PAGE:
A project portfolio is a collection of components (sub-portfolios, programs, sub-programs, projects and operations) that meet or achieve one or many strategic objectives or initiatives. Here, the author shares seven key steps to design and implement a project portfolio in an organization.
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The mechanics of project management are increasingly becoming automated, reducing the need for project managers to complete many tasks that were previously common. Does that mean project managers aren’t needed?
The article addresses how one can learn from and turn perceived project management oversights or snafus into solid PM strengths going forward, if one adopts the appropriate attitude. It is wise to reflect upon one’s project performance at the completion of an assignment to concretely reinforce the positives—but to also make mental notes and take corrective actions to close any obvious competence gaps.
Programs are strange beasts. We know they exist. We recognize they are complex. We acknowledge they take a different approach to manage successfully. And yet, what that different approach looks like is very often misunderstood.
An efficient frame of governance helps to ensure the strategic alignment of the organization with corporate initiatives and their realization. This article analyzes governance around projects with an organizational approach at the strategic level, at the tactical and portfolio level, and at the program and project level.
The most important question that should be asked before a project is approved is rarely considered. That’s an issue we need to address—that we tend to think of projects as solutions to specific problems.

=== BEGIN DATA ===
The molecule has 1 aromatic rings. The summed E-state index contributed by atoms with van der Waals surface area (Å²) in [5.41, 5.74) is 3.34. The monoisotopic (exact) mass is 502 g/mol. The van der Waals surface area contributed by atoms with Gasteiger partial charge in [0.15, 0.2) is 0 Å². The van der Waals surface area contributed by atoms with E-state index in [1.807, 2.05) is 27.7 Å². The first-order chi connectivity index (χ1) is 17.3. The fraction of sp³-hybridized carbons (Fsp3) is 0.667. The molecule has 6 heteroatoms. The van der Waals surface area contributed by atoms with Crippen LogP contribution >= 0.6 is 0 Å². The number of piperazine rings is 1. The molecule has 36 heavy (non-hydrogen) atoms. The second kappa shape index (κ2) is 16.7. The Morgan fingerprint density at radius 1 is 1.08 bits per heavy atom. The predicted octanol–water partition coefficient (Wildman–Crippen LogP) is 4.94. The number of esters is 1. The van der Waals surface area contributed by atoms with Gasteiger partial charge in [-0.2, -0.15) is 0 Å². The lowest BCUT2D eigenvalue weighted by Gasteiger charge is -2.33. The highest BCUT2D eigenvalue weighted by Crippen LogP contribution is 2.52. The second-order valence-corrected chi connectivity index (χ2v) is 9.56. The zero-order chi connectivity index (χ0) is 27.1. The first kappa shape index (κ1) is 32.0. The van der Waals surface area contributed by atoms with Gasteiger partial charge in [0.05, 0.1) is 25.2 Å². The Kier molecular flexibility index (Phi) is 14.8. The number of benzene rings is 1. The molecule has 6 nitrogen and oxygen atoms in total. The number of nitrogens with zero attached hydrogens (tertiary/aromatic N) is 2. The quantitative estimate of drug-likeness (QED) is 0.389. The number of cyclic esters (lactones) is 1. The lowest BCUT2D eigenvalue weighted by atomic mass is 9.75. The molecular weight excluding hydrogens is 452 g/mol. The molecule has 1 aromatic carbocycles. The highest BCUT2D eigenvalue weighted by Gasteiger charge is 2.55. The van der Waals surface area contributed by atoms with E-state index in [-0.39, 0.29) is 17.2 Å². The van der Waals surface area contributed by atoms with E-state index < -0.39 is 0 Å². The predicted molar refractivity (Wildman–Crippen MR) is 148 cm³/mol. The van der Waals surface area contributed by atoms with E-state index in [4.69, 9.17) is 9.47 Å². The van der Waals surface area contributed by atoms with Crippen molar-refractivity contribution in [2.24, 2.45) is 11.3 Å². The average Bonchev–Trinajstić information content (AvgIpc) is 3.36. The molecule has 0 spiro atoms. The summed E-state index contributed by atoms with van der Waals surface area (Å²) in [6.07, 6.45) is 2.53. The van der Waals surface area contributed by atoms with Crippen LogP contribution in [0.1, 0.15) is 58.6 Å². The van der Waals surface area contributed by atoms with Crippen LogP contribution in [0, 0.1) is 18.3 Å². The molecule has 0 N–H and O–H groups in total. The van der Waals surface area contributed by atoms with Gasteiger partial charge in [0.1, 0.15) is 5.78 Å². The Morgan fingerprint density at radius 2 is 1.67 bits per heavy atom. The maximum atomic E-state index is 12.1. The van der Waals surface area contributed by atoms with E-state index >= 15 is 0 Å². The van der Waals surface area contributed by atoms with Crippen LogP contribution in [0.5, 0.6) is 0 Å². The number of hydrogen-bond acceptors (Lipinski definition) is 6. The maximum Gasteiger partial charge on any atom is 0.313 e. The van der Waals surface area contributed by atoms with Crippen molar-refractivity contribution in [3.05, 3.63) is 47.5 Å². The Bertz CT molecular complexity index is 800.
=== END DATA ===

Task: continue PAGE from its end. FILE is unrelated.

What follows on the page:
Whether or not you acknowledge it, the more importance you give to strategy, the less financial value you are able to extract from your portfolio; the converse is also true. What algorithm can we apply to portfolio selection in order to get the best out of strategy and the best out of economics?
Government initiatives can benefit from many portfolio management principles. But portfolio management is not gaining the same traction in government as it is in private corporations. Why is that, and what are the implications?
Portfolio managers that develop a detailed understanding of four fundamental aspects will be better positioned to manage their portfolios—and be able to answer the specific questions that executive managers are fond of asking.
Portfolio management in today’s world has little to do with project management and everything to do with business management. Is that how your organization operates?